Meeting Nigeria’s clean cooking targets will be a daunting task. Using data from the National Bureau of Statistics, Maria Yetano Roche, one of the contributors to the clean cooking research, projected that “on a business-as-usual scenario only 19% of Nigeria’s households will be able to use cooking gas by 2030. In the most optimistic scenario, only 45% and 12% of households will use cooking gas and improved wood stoves, respectively by 2030.”

A major obstacle to expanding access to clean cooking in Nigeria is the deepening poverty, according to ICEED. Already 41% of all Nigerians are considered poor. According to another contributor to the clean cooking research, Adeola Ijeoma Eleri of the Energy Commission of Nigeria submitted that there is a strong linkage between the level of poverty and choice of cooking fuels and technologies, especially among the poorest segment of the society.

“The poorer a household is, the more likely they will choose fuelwood for cooking. While richer households often choose cleaner fuels and technologies, they often combine fuel types according to their various cooking needs,” Ekeri said.

“Other factors influencing the choice of fuels include their affordability, availability and accessibility. However, for the federal government to reach its target among the poorest, especially in rural areas there is need for bold policy support mechanisms,” she concluded.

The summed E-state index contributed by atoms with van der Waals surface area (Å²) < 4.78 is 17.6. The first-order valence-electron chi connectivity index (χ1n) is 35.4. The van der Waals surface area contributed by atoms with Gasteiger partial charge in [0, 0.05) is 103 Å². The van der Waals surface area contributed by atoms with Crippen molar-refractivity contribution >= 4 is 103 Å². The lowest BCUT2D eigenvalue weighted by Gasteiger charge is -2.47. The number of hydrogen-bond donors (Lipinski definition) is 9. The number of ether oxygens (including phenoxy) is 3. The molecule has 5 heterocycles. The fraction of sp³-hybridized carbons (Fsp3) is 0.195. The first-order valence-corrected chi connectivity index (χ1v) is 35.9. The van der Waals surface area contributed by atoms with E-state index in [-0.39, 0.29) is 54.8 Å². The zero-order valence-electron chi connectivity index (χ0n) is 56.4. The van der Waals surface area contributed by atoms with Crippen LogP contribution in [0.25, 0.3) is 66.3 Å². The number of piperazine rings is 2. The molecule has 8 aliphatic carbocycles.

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While poverty is apparently a major obstacle to expanding access to clean cooking, several countries with lower gross domestic product than Nigeria seem to have made more progress than Nigeria, according to Precious Onuvae, a contributor to the study.

Giving examples of other countries, she said: “For instance, while only 10.5% of all households in Nigeria are currently using cooking gas, in Ghana and Ivory Coast, 24% and 55% of households, respectively are using this fuel for cooking. In Ethiopia and South Africa, 32% and 80% of households, respectively are using electricity for cooking, while only 1% of Nigerian homes use mainly electricity for cooking.”.

According to Onuvae, one of the greatest challenges facing Nigeria is the lack of a strong federal agency to lead efforts towards a cooking energy transition for the country.

“Responsibility for cooking energy development is shared among a myriad of institutions. This makes clean cooking look like an institutional orphan,” she concluded.

Stakeholders also lamented the lack of financing and suitable technologies as major obstacles for reaching the clean cooking targets of the country.